Comprehensive collective initiatives are known to be effective in the cybersecurity field. The alliance should establish an AI task force to review policies and strategic issues. On the policy level, NATO should initiate a continuous and meaningful conversation among decisionmakers, industry, civil society, and the scientific research community. The alliance has a long way to go in developing algorithmic warfare capabilities and adopting an AI-enabled C4ISR structure.14 Because most innovations in AI and robotics come from outside the military-industrial complex, some studies have encouraged the alliance to cooperate closely with big tech or develop ties with promising start-ups.15
The interdisciplinary conversation needs to go beyond tech companies. AI and other modern disruptive technologies relate to a multitude of scientific fields, from computer science to behavioral biology, neuroscience, psychology, anthropology, robotics, nanotechnology, and many others. NATO nations have relied on these scientific communities to lead AI innovations. However, the level of integration of these sectors is still significantly below what is required, in part because of a populist backlash against experts among parts of the political class. The transatlantic community needs to build a culture to overcome such communication issues and ensure a continuous conversation.
NATO must test its social-cognitive and digital-security vulnerabilities systematically. Ideally, red teaming—in which a group adopts an adversarial point of view to challenge an organization to improve its effectiveness or detect a major weakness—and experimentation efforts should cover both allied exercises and more isolated, peacetime activities to test defenses in national security apparatuses. Inputs from the interdisciplinary and multisectoral conversation, as well as continuous exercises, may provide significant information for new concepts.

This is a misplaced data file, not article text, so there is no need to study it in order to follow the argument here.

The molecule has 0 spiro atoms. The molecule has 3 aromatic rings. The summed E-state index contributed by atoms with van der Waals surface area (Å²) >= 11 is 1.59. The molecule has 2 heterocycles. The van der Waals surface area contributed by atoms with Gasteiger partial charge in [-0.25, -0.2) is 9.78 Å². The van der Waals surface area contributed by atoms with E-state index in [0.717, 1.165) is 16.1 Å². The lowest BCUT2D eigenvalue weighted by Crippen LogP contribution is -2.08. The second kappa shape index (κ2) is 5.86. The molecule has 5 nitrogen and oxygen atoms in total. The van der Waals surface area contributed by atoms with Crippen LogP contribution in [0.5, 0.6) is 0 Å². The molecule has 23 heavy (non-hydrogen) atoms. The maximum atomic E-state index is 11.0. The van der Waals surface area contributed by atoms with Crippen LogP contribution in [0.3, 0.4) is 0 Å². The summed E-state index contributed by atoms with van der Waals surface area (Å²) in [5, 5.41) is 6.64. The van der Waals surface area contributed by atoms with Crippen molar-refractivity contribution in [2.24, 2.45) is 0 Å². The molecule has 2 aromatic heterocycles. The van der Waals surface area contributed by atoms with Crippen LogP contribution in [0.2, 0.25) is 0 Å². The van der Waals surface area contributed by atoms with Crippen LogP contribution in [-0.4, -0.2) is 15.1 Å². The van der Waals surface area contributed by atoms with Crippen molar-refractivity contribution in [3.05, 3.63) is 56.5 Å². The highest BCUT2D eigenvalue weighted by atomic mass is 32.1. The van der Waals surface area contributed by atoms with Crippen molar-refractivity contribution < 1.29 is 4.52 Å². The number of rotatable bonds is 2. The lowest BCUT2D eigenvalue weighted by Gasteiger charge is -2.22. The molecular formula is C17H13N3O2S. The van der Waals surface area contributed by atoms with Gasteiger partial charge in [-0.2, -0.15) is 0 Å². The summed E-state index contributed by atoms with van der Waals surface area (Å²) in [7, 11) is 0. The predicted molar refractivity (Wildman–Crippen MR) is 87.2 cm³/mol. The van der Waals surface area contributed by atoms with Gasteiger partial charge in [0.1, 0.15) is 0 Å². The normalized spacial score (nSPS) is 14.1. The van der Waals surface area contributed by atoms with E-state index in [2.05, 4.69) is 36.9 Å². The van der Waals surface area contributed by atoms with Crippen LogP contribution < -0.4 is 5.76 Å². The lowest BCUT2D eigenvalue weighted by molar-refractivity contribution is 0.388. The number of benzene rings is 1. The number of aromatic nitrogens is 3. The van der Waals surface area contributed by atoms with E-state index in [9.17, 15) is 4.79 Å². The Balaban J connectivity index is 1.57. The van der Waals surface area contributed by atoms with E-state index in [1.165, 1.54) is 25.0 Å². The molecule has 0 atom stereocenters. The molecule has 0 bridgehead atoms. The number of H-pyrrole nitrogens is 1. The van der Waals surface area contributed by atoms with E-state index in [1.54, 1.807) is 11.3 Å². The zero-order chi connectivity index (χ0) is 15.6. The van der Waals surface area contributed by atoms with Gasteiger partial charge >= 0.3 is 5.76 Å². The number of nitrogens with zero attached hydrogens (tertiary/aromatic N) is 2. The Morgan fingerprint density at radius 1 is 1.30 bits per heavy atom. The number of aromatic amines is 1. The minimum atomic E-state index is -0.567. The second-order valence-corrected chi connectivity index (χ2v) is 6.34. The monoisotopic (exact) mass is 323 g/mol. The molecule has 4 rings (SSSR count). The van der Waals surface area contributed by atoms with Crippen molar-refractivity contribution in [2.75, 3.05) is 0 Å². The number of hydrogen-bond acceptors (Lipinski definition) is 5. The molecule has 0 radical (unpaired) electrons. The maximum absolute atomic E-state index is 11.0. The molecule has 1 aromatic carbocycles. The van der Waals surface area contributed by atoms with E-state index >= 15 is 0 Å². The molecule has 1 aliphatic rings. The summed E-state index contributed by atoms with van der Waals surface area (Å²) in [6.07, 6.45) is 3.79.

A new international and interdisciplinary research center, as an analytical hub and in the form of a center of excellence, would enable effective solutions for all the challenges mentioned above. The proposed institution would blend the high-level techno-scientific outputs of existing NATO bodies, such as the Science and Technology Organization, the Innovation Hub, and centers of excellence with state-of-the-art scientific contributions from member states and in-house experts.
1 This essay is based on a report published as part of the NATO at 70 project: Can Kasapoğlu and Barış Kırdemir, “Wars of None: Artificial Intelligence and the Future of Conflict,” Center for Economics and Foreign Policy Studies, May 15, 2019, http://edam.org.tr/en/wars-of-none-artificial-intelligence-and-the-future-of-conflict/.
2 Andrew Ng, Twitter post, “‘AI Is the New Electricity!’ Electricity Transformed Countless Industries; AI Will Now Do the Same,” May 26, 2016, https://twitter.com/andrewyng/status/735874952008589312?lang=en.
3 “Emerging Cognitive Neuroscience and Related Technologies,” National Research Council of the National Academies, 2008, https://www.nap.edu/catalog/12177/emerging-cognitive-neuroscience-and-related-technologies.